A little known fact exists about children of the late seventies and eighties. A secret language was developed, based entirely around movie quotes. Decades later, many of us continue to speak this language of movie quotes to further our half-assed attempts at social connections, belabor a political point made over a campfire without sounding too pretentious, and to establish order on the totem pole — if you can’t immediately name the movie your friend just quoted, slide yourself down one spirit animal.
The following is my top 10 most quotable cult classics of all time. I’ve skipped the well-known quotable classics like Ghostbusters, Forrest Gump, Indiana Jones and Braveheart, which, if you are reading this article, you should be already adept at reciting the entire script to the crowd’s delight. These are some deep tracks, and if you can quote ‘em, you and I would get along just fine.
Directed by Joe Dante (Gremlins, The Howling, InnerSpace), this exploration into neighborly stalking boasts some of the greatest one-liners and physical comedy Bruce Dern has ever graced us with. Tom Hanks is the pretty standard early 90’s Tom Hanks, but don’t let that dissuade you from accepting him as a master. Simply standing over the turkey and bellowing out, “Smells like they’re cooking a goddamned cat over there,” will wow your mother or father-in-law into submission this Thanksgiving.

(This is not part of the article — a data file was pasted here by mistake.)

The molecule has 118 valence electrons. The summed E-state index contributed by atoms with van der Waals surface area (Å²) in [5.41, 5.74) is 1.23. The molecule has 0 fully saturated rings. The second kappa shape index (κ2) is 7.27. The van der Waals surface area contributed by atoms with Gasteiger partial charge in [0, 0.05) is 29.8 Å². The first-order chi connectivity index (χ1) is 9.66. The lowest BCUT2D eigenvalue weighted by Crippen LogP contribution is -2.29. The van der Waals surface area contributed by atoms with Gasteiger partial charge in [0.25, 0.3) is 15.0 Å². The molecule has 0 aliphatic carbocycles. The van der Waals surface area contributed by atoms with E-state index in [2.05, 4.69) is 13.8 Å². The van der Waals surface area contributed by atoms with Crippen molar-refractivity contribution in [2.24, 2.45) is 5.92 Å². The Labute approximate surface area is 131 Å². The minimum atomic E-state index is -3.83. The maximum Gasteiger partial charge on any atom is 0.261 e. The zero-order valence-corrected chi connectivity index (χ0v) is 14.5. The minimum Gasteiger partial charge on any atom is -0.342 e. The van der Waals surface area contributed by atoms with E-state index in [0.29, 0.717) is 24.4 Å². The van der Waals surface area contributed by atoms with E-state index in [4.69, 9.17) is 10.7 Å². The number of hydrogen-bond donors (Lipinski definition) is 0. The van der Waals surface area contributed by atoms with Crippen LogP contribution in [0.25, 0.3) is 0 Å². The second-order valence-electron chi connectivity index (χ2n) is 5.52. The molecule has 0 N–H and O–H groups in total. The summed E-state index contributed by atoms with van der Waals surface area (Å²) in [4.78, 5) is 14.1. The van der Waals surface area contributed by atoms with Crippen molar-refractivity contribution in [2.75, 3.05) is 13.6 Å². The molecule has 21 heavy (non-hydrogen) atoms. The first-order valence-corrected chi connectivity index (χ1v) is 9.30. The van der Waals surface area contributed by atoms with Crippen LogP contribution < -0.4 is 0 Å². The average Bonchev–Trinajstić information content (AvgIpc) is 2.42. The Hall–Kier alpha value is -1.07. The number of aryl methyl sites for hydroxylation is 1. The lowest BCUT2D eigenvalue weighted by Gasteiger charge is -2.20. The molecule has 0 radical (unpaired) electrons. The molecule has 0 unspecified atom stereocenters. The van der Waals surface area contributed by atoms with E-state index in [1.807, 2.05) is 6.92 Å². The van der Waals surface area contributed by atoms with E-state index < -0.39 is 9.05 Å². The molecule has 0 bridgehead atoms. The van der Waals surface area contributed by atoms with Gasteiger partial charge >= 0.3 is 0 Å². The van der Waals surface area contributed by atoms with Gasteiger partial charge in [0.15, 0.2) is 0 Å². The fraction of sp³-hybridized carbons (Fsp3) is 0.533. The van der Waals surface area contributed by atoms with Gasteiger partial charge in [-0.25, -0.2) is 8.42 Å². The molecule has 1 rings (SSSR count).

9. UHF (1989)
The English language does not provide words to describe the genius that is Weird Al Yankovic. I promise, you’ll watch this more than enough times to finally realize you just saw the career launch of Michael Richards. That’s a man that came to be known as Seinfeld’s Cosmo Kramer. “You get to drink from the fire hose!”
This gem is a wonderful mix of Bill Pullman and Oliver Platt bantering with wits and a giant prehistoric crocodile. Betty White lets us know she’s still relevant in a perfect cameo as the croc’s keeper. I’ll circle back to the snobbish Platt and his general pompous disregard for feelings with a quote you can use the next time someone questions your knowledge in any subject. “Well, they conceal that information in books.” That’s how you can shut down any argument in a hurry.
7. Supertroopers (2001)
I ranked this one lower simply because it’s the most recognizable of the lot, but don’t let that fool you into thinking this movie can go unwatched. [The opening 10 minutes alone contains more choice quotes than a bucketful of other movies. -BS] If you can’t pile into a car and shout, “You boys like Mexico?!” then you have not lived in the Broken Lizard orbit. You get over here right meow and watch.
Written by Skip Woods, this dandy of a film revels in the extreme violence and hilarious characterizations. Episodic and quick moving, Thursday explores the life of a drug kingpin who hung the spurs up for a normal married middle class life. He probably should’ve hidden his tracks better. Spoiler alert: they find him. All of them. And they kill each other. A lot. If Tarantino and old-school Guy Ritchie got tossed in a blender on puree, the resulting smoothie would be Thursday. Unfortunately, all of the lines I would quote for you involve the f-word, of which I will not mutter to the civilized audiences of MovieNooz.